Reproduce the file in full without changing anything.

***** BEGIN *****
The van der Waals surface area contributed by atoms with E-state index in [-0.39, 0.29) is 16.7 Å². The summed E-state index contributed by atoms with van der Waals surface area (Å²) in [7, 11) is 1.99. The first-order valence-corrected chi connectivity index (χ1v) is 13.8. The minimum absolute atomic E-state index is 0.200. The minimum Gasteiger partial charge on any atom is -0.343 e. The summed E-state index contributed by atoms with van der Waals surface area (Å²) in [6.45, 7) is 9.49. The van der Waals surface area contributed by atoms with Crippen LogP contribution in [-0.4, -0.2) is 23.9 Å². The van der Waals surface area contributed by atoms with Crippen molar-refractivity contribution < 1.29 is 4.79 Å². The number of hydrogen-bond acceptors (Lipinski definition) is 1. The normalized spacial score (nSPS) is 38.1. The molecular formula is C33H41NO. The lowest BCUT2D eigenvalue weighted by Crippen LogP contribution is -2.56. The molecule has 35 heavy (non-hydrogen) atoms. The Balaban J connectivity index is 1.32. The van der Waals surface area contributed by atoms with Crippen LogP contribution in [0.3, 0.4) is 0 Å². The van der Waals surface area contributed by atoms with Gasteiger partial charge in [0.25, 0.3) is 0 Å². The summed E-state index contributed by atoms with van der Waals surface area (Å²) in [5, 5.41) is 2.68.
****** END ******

The van der Waals surface area contributed by atoms with E-state index in [-0.39, 0.29) is 16.7 Å². The summed E-state index contributed by atoms with van der Waals surface area (Å²) in [7, 11) is 1.99. The first-order valence-corrected chi connectivity index (χ1v) is 13.8. The minimum absolute atomic E-state index is 0.200. The minimum Gasteiger partial charge on any atom is -0.343 e. The summed E-state index contributed by atoms with van der Waals surface area (Å²) in [6.45, 7) is 9.49. The van der Waals surface area contributed by atoms with Crippen LogP contribution in [-0.4, -0.2) is 23.9 Å². The van der Waals surface area contributed by atoms with Crippen molar-refractivity contribution < 1.29 is 4.79 Å². The number of hydrogen-bond acceptors (Lipinski definition) is 1. The normalized spacial score (nSPS) is 38.1. The molecular formula is C33H41NO. The lowest BCUT2D eigenvalue weighted by Crippen LogP contribution is -2.56. The molecule has 35 heavy (non-hydrogen) atoms. The Balaban J connectivity index is 1.32. The van der Waals surface area contributed by atoms with Crippen LogP contribution in [0.3, 0.4) is 0 Å². The van der Waals surface area contributed by atoms with Gasteiger partial charge in [0.25, 0.3) is 0 Å². The summed E-state index contributed by atoms with van der Waals surface area (Å²) in [5, 5.41) is 2.68.